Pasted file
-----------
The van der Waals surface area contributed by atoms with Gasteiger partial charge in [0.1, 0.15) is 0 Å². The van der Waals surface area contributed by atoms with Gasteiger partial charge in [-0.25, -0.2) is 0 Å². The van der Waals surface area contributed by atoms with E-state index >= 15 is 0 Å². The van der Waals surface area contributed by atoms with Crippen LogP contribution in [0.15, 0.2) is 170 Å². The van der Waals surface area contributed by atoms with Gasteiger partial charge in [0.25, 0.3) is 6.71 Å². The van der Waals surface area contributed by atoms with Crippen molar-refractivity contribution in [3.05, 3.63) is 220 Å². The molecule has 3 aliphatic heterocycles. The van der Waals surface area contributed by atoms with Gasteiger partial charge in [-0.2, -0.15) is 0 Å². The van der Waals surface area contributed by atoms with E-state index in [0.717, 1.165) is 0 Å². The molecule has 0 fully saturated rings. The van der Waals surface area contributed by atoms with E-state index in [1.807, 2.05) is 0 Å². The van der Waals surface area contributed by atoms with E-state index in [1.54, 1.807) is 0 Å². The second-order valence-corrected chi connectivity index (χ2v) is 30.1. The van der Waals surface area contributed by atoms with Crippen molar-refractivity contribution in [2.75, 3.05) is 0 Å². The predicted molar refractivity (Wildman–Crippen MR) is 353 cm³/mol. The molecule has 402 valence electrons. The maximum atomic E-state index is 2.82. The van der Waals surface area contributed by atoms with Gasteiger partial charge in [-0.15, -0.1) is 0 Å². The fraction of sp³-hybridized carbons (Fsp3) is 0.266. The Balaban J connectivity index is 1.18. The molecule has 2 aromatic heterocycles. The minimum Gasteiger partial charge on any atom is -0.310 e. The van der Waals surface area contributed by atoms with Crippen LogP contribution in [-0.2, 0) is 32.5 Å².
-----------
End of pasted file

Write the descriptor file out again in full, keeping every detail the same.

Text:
The van der Waals surface area contributed by atoms with Gasteiger partial charge in [0.1, 0.15) is 0 Å². The van der Waals surface area contributed by atoms with Gasteiger partial charge in [-0.25, -0.2) is 0 Å². The van der Waals surface area contributed by atoms with E-state index >= 15 is 0 Å². The van der Waals surface area contributed by atoms with Crippen LogP contribution in [0.15, 0.2) is 170 Å². The van der Waals surface area contributed by atoms with Gasteiger partial charge in [0.25, 0.3) is 6.71 Å². The van der Waals surface area contributed by atoms with Crippen molar-refractivity contribution in [3.05, 3.63) is 220 Å². The molecule has 3 aliphatic heterocycles. The van der Waals surface area contributed by atoms with Gasteiger partial charge in [-0.2, -0.15) is 0 Å². The van der Waals surface area contributed by atoms with E-state index in [0.717, 1.165) is 0 Å². The molecule has 0 fully saturated rings. The van der Waals surface area contributed by atoms with E-state index in [1.807, 2.05) is 0 Å². The van der Waals surface area contributed by atoms with E-state index in [1.54, 1.807) is 0 Å². The second-order valence-corrected chi connectivity index (χ2v) is 30.1. The van der Waals surface area contributed by atoms with Crippen molar-refractivity contribution in [2.75, 3.05) is 0 Å². The predicted molar refractivity (Wildman–Crippen MR) is 353 cm³/mol. The molecule has 402 valence electrons. The maximum atomic E-state index is 2.82. The van der Waals surface area contributed by atoms with Gasteiger partial charge in [-0.15, -0.1) is 0 Å². The fraction of sp³-hybridized carbons (Fsp3) is 0.266. The Balaban J connectivity index is 1.18. The molecule has 2 aromatic heterocycles. The minimum Gasteiger partial charge on any atom is -0.310 e. The van der Waals surface area contributed by atoms with Crippen LogP contribution in [-0.2, 0) is 32.5 Å².